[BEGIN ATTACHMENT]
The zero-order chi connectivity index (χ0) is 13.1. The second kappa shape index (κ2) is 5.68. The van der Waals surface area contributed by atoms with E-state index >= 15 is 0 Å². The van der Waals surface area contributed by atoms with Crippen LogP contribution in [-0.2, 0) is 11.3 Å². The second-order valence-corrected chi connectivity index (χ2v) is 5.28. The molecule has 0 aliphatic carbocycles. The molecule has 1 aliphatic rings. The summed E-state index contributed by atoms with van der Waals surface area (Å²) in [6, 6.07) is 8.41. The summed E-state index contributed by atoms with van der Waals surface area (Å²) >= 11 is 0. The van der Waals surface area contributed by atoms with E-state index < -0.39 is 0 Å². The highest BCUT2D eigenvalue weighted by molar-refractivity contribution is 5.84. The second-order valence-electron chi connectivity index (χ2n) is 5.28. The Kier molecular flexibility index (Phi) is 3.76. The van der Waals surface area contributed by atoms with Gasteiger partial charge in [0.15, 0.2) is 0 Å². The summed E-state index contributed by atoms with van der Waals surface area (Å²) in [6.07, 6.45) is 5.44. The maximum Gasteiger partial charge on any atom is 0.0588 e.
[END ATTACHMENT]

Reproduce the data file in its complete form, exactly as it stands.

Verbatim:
The zero-order chi connectivity index (χ0) is 13.1. The second kappa shape index (κ2) is 5.68. The van der Waals surface area contributed by atoms with E-state index >= 15 is 0 Å². The van der Waals surface area contributed by atoms with Crippen LogP contribution in [-0.2, 0) is 11.3 Å². The second-order valence-corrected chi connectivity index (χ2v) is 5.28. The molecule has 0 aliphatic carbocycles. The molecule has 1 aliphatic rings. The summed E-state index contributed by atoms with van der Waals surface area (Å²) in [6, 6.07) is 8.41. The summed E-state index contributed by atoms with van der Waals surface area (Å²) >= 11 is 0. The van der Waals surface area contributed by atoms with E-state index < -0.39 is 0 Å². The highest BCUT2D eigenvalue weighted by molar-refractivity contribution is 5.84. The second-order valence-electron chi connectivity index (χ2n) is 5.28. The Kier molecular flexibility index (Phi) is 3.76. The van der Waals surface area contributed by atoms with Gasteiger partial charge in [0.15, 0.2) is 0 Å². The summed E-state index contributed by atoms with van der Waals surface area (Å²) in [6.07, 6.45) is 5.44. The maximum Gasteiger partial charge on any atom is 0.0588 e.